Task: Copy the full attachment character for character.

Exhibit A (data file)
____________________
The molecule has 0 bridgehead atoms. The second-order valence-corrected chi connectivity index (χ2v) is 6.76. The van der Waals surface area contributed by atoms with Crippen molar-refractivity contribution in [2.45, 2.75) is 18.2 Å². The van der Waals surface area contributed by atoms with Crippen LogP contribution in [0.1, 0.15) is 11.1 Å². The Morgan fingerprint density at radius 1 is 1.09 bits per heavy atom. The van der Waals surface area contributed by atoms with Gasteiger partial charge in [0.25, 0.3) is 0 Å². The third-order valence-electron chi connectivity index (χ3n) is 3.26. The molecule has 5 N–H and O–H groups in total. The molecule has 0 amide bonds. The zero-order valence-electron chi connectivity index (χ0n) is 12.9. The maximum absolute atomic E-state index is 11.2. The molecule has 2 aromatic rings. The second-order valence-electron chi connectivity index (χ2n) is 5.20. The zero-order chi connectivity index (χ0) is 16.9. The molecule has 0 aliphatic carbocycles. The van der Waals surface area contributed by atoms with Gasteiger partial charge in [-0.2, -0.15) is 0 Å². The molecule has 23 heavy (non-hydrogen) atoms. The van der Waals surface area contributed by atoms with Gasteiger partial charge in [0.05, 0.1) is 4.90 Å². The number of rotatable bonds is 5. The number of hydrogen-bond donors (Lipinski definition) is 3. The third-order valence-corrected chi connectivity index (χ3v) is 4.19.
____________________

The molecule has 0 bridgehead atoms. The second-order valence-corrected chi connectivity index (χ2v) is 6.76. The van der Waals surface area contributed by atoms with Crippen molar-refractivity contribution in [2.45, 2.75) is 18.2 Å². The van der Waals surface area contributed by atoms with Crippen LogP contribution in [0.1, 0.15) is 11.1 Å². The Morgan fingerprint density at radius 1 is 1.09 bits per heavy atom. The van der Waals surface area contributed by atoms with Gasteiger partial charge in [0.25, 0.3) is 0 Å². The third-order valence-electron chi connectivity index (χ3n) is 3.26. The molecule has 5 N–H and O–H groups in total. The molecule has 0 amide bonds. The zero-order valence-electron chi connectivity index (χ0n) is 12.9. The maximum absolute atomic E-state index is 11.2. The molecule has 2 aromatic rings. The second-order valence-electron chi connectivity index (χ2n) is 5.20. The zero-order chi connectivity index (χ0) is 16.9. The molecule has 0 aliphatic carbocycles. The van der Waals surface area contributed by atoms with Gasteiger partial charge in [-0.2, -0.15) is 0 Å². The molecule has 23 heavy (non-hydrogen) atoms. The van der Waals surface area contributed by atoms with Gasteiger partial charge in [0.05, 0.1) is 4.90 Å². The number of rotatable bonds is 5. The number of hydrogen-bond donors (Lipinski definition) is 3. The third-order valence-corrected chi connectivity index (χ3v) is 4.19.